As I get back to the blog after a summer hiatus, one of the trends impacting B2B marketers is how B2B buyers are operating with a “cloud” mentality and expectations these days. It isn’t just technology companies like Microsoft figuring out how to move their product offering, business model and pricing to “the cloud.”
Companies providing services to B2B buyers need to adapt to the corporate buyer’s new expectations: that services are “packaged” like products, priced “by the drink,” are available without a long-term contract, and that make an immediate impact on financial results. Packaging services like products isn’t as hard as many marketers make it sound. Making services feel more like products – or “making the invisible visible”— really boils down to understanding who your customers are, how your customers are using your services, what “features” of the service they use the most and find the most valuable, how do they want to buy/pay for the service, and what kind of a commitment do they want to make.
Once you understand these essential elements, you can use them to “package” your services as products that service specific customer needs, delivered in a way they want to consume them, and priced the way they want to buy them. This also makes it fairly straightforward to assign a specific return on investment expectation to each “product” so that your customer can make the connection between what you offer and how they can grow revenue and/or reduce expense. This alone will enable many B2B marketers to help their companies set themselves apart from competitors who make it nearly impossible to connect the investment in the service with a specific outcome. Finally, while some customer segments are interested in long-term contracts because of their specific industry or business model, most companies are looking to make shorter commitments even if your current service offer is not set up to be sold that way. In addition to slowing down your sales cycle, this also results in significantly narrowing the universe of buyers for your service.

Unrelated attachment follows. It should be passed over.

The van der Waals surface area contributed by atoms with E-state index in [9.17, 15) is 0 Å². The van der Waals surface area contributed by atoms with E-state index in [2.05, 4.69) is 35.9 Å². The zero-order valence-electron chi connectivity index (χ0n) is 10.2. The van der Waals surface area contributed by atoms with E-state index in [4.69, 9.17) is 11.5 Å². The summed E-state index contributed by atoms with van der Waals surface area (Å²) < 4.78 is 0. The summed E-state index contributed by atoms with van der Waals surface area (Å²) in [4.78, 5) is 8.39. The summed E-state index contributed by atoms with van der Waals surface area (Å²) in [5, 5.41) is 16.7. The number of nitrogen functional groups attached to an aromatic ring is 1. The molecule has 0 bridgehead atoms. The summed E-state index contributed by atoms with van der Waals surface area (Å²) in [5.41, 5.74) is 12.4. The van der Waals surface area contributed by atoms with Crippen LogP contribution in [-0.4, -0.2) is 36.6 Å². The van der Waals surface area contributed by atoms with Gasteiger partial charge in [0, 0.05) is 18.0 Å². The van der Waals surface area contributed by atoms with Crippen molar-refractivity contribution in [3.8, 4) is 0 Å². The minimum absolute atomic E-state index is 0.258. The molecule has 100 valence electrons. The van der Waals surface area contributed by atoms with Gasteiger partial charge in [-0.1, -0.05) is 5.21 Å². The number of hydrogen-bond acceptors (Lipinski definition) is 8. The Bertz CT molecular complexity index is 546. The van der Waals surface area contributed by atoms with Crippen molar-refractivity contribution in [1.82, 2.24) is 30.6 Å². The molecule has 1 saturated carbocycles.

Once you understand how your customer would like to buy, you may need to re-think how you can deliver your productized service in a way that allows your customer to buy by the month or year vs. multi-year contracts. There are many ways to do this, depending on your specific service and business model, including increasing the monthly fees for shorter term contracts to cover your upfront costs, having a balloon payment at the end should a customer leave you before you have recouped your start-up costs, or offering financing through a third-party so your customer can avoid having to come up with upfront cash while benefiting from a fixed monthly fee.
At the end of the day, B2B marketers are going continue to have to keep thinking like consumer marketers with an eye for making their company products and services available in a “cloud-like” way.